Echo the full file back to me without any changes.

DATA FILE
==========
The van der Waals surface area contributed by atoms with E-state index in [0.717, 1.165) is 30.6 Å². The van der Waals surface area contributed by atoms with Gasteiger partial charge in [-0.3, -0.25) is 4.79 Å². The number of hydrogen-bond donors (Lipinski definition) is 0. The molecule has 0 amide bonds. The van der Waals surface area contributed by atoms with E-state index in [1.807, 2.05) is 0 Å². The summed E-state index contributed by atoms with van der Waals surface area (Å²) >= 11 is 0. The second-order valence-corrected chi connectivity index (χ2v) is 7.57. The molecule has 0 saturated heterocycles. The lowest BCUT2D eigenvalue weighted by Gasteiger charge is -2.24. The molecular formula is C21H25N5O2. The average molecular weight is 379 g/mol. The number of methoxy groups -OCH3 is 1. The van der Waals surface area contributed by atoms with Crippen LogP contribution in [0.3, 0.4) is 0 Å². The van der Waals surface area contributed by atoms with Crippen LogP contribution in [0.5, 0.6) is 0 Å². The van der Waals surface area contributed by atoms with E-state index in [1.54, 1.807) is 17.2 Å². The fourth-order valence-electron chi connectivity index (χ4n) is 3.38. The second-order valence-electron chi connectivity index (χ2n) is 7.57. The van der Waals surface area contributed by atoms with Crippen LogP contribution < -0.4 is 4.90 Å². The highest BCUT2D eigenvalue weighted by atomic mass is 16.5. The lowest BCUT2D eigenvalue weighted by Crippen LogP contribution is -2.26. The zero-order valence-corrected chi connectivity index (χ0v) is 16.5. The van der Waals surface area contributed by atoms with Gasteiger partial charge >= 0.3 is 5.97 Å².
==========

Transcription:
The van der Waals surface area contributed by atoms with E-state index in [0.717, 1.165) is 30.6 Å². The van der Waals surface area contributed by atoms with Gasteiger partial charge in [-0.3, -0.25) is 4.79 Å². The number of hydrogen-bond donors (Lipinski definition) is 0. The molecule has 0 amide bonds. The van der Waals surface area contributed by atoms with E-state index in [1.807, 2.05) is 0 Å². The summed E-state index contributed by atoms with van der Waals surface area (Å²) >= 11 is 0. The second-order valence-corrected chi connectivity index (χ2v) is 7.57. The molecule has 0 saturated heterocycles. The lowest BCUT2D eigenvalue weighted by Gasteiger charge is -2.24. The molecular formula is C21H25N5O2. The average molecular weight is 379 g/mol. The number of methoxy groups -OCH3 is 1. The van der Waals surface area contributed by atoms with Crippen LogP contribution in [0.3, 0.4) is 0 Å². The van der Waals surface area contributed by atoms with Crippen LogP contribution in [0.5, 0.6) is 0 Å². The van der Waals surface area contributed by atoms with E-state index in [1.54, 1.807) is 17.2 Å². The fourth-order valence-electron chi connectivity index (χ4n) is 3.38. The second-order valence-electron chi connectivity index (χ2n) is 7.57. The van der Waals surface area contributed by atoms with Crippen LogP contribution < -0.4 is 4.90 Å². The highest BCUT2D eigenvalue weighted by atomic mass is 16.5. The lowest BCUT2D eigenvalue weighted by Crippen LogP contribution is -2.26. The zero-order valence-corrected chi connectivity index (χ0v) is 16.5. The van der Waals surface area contributed by atoms with Gasteiger partial charge >= 0.3 is 5.97 Å².